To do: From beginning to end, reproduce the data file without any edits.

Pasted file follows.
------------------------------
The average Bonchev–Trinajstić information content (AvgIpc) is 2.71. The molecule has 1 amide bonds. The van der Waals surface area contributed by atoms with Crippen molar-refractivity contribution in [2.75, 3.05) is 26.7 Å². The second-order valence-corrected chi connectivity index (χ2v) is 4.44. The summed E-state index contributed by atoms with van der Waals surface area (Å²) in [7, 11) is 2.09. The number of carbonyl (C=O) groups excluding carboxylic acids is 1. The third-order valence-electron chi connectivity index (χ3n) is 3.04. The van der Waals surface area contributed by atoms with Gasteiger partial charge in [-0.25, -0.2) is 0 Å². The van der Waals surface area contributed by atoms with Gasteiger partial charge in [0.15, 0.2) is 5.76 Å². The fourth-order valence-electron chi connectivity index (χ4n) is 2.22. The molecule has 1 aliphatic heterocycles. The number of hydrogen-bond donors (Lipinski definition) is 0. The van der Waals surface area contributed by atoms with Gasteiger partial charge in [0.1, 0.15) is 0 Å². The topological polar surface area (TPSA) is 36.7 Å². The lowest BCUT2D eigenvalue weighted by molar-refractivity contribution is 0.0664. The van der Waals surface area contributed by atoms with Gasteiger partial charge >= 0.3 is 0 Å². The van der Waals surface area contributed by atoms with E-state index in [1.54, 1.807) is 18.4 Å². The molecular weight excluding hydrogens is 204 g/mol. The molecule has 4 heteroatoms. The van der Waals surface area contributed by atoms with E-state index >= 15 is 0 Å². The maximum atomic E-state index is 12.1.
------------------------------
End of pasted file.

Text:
The average Bonchev–Trinajstić information content (AvgIpc) is 2.71. The molecule has 1 amide bonds. The van der Waals surface area contributed by atoms with Crippen molar-refractivity contribution in [2.75, 3.05) is 26.7 Å². The second-order valence-corrected chi connectivity index (χ2v) is 4.44. The summed E-state index contributed by atoms with van der Waals surface area (Å²) in [7, 11) is 2.09. The number of carbonyl (C=O) groups excluding carboxylic acids is 1. The third-order valence-electron chi connectivity index (χ3n) is 3.04. The van der Waals surface area contributed by atoms with Gasteiger partial charge in [-0.25, -0.2) is 0 Å². The van der Waals surface area contributed by atoms with Gasteiger partial charge in [0.15, 0.2) is 5.76 Å². The fourth-order valence-electron chi connectivity index (χ4n) is 2.22. The molecule has 1 aliphatic heterocycles. The number of hydrogen-bond donors (Lipinski definition) is 0. The van der Waals surface area contributed by atoms with Gasteiger partial charge in [0.1, 0.15) is 0 Å². The topological polar surface area (TPSA) is 36.7 Å². The lowest BCUT2D eigenvalue weighted by molar-refractivity contribution is 0.0664. The van der Waals surface area contributed by atoms with Gasteiger partial charge >= 0.3 is 0 Å². The van der Waals surface area contributed by atoms with E-state index in [1.54, 1.807) is 18.4 Å². The molecular weight excluding hydrogens is 204 g/mol. The molecule has 4 heteroatoms. The van der Waals surface area contributed by atoms with E-state index >= 15 is 0 Å². The maximum atomic E-state index is 12.1.